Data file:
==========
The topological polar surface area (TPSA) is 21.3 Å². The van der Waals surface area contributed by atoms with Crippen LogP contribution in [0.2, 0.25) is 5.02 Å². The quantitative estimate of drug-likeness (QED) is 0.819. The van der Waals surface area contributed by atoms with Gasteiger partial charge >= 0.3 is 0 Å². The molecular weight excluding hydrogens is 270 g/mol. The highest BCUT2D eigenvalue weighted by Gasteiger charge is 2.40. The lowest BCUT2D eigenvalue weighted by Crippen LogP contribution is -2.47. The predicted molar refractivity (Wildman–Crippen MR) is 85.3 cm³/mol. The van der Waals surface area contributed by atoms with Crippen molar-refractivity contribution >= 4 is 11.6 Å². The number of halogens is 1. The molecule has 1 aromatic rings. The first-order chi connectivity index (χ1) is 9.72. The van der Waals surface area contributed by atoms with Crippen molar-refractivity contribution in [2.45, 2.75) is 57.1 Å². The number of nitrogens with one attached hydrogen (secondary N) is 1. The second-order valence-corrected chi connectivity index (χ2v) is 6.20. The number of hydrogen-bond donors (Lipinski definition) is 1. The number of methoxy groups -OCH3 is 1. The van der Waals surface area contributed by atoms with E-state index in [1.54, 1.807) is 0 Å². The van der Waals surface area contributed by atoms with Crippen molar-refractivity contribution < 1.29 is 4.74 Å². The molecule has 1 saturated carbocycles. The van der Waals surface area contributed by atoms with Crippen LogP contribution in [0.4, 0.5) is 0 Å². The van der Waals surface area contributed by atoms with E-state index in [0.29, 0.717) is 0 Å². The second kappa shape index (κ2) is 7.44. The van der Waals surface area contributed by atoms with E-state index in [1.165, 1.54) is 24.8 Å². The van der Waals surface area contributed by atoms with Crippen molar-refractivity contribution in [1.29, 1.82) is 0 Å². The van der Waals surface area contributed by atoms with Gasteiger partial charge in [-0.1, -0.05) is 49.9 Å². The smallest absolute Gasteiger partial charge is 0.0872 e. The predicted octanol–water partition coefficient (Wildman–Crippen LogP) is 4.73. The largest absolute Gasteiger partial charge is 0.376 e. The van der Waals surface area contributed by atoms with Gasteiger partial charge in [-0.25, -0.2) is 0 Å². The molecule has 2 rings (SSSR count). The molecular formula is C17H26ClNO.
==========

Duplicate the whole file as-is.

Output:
The topological polar surface area (TPSA) is 21.3 Å². The van der Waals surface area contributed by atoms with Crippen LogP contribution in [0.2, 0.25) is 5.02 Å². The quantitative estimate of drug-likeness (QED) is 0.819. The van der Waals surface area contributed by atoms with Gasteiger partial charge >= 0.3 is 0 Å². The molecular weight excluding hydrogens is 270 g/mol. The highest BCUT2D eigenvalue weighted by Gasteiger charge is 2.40. The lowest BCUT2D eigenvalue weighted by Crippen LogP contribution is -2.47. The predicted molar refractivity (Wildman–Crippen MR) is 85.3 cm³/mol. The van der Waals surface area contributed by atoms with Crippen molar-refractivity contribution >= 4 is 11.6 Å². The number of halogens is 1. The molecule has 1 aromatic rings. The first-order chi connectivity index (χ1) is 9.72. The van der Waals surface area contributed by atoms with Crippen molar-refractivity contribution in [2.45, 2.75) is 57.1 Å². The number of nitrogens with one attached hydrogen (secondary N) is 1. The second-order valence-corrected chi connectivity index (χ2v) is 6.20. The number of hydrogen-bond donors (Lipinski definition) is 1. The number of methoxy groups -OCH3 is 1. The van der Waals surface area contributed by atoms with E-state index in [1.54, 1.807) is 0 Å². The van der Waals surface area contributed by atoms with Crippen molar-refractivity contribution < 1.29 is 4.74 Å². The molecule has 1 saturated carbocycles. The van der Waals surface area contributed by atoms with Crippen LogP contribution in [0.4, 0.5) is 0 Å². The van der Waals surface area contributed by atoms with E-state index in [0.29, 0.717) is 0 Å². The second kappa shape index (κ2) is 7.44. The van der Waals surface area contributed by atoms with E-state index in [1.165, 1.54) is 24.8 Å². The van der Waals surface area contributed by atoms with Crippen molar-refractivity contribution in [1.29, 1.82) is 0 Å². The van der Waals surface area contributed by atoms with Gasteiger partial charge in [-0.1, -0.05) is 49.9 Å². The smallest absolute Gasteiger partial charge is 0.0872 e. The predicted octanol–water partition coefficient (Wildman–Crippen LogP) is 4.73. The largest absolute Gasteiger partial charge is 0.376 e. The van der Waals surface area contributed by atoms with Gasteiger partial charge in [-0.25, -0.2) is 0 Å². The molecule has 2 rings (SSSR count). The molecular formula is C17H26ClNO.